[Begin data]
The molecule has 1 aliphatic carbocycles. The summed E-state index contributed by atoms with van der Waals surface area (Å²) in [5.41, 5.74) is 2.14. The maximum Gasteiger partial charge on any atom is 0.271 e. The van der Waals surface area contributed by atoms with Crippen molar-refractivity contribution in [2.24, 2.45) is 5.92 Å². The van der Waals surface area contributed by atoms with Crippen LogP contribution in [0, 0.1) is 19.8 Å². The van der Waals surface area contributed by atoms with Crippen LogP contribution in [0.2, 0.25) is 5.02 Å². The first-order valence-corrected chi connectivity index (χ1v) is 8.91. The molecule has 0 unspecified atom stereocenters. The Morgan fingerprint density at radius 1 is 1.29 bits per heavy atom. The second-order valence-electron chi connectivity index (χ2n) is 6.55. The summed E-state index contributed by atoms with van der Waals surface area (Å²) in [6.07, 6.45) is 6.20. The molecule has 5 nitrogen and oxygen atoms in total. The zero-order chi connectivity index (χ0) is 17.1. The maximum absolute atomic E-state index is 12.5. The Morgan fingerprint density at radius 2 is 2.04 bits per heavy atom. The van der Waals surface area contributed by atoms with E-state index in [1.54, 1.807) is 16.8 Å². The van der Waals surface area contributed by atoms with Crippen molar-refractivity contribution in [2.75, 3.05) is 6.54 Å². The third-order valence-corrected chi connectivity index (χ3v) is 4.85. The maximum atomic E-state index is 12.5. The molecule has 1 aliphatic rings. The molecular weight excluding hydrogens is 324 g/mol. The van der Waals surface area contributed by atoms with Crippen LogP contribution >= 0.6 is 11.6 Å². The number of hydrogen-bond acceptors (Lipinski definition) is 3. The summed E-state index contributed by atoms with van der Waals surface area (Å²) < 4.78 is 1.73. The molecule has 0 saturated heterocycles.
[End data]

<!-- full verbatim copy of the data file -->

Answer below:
The molecule has 1 aliphatic carbocycles. The summed E-state index contributed by atoms with van der Waals surface area (Å²) in [5.41, 5.74) is 2.14. The maximum Gasteiger partial charge on any atom is 0.271 e. The van der Waals surface area contributed by atoms with Crippen molar-refractivity contribution in [2.24, 2.45) is 5.92 Å². The van der Waals surface area contributed by atoms with Crippen LogP contribution in [0, 0.1) is 19.8 Å². The van der Waals surface area contributed by atoms with Crippen LogP contribution in [0.2, 0.25) is 5.02 Å². The first-order valence-corrected chi connectivity index (χ1v) is 8.91. The molecule has 0 unspecified atom stereocenters. The Morgan fingerprint density at radius 1 is 1.29 bits per heavy atom. The second-order valence-electron chi connectivity index (χ2n) is 6.55. The summed E-state index contributed by atoms with van der Waals surface area (Å²) in [6.07, 6.45) is 6.20. The molecule has 5 nitrogen and oxygen atoms in total. The zero-order chi connectivity index (χ0) is 17.1. The maximum absolute atomic E-state index is 12.5. The Morgan fingerprint density at radius 2 is 2.04 bits per heavy atom. The van der Waals surface area contributed by atoms with E-state index in [1.54, 1.807) is 16.8 Å². The van der Waals surface area contributed by atoms with Crippen molar-refractivity contribution in [2.75, 3.05) is 6.54 Å². The third-order valence-corrected chi connectivity index (χ3v) is 4.85. The maximum atomic E-state index is 12.5. The molecule has 1 aliphatic rings. The molecular weight excluding hydrogens is 324 g/mol. The van der Waals surface area contributed by atoms with Crippen LogP contribution >= 0.6 is 11.6 Å². The number of hydrogen-bond acceptors (Lipinski definition) is 3. The summed E-state index contributed by atoms with van der Waals surface area (Å²) < 4.78 is 1.73. The molecule has 0 saturated heterocycles.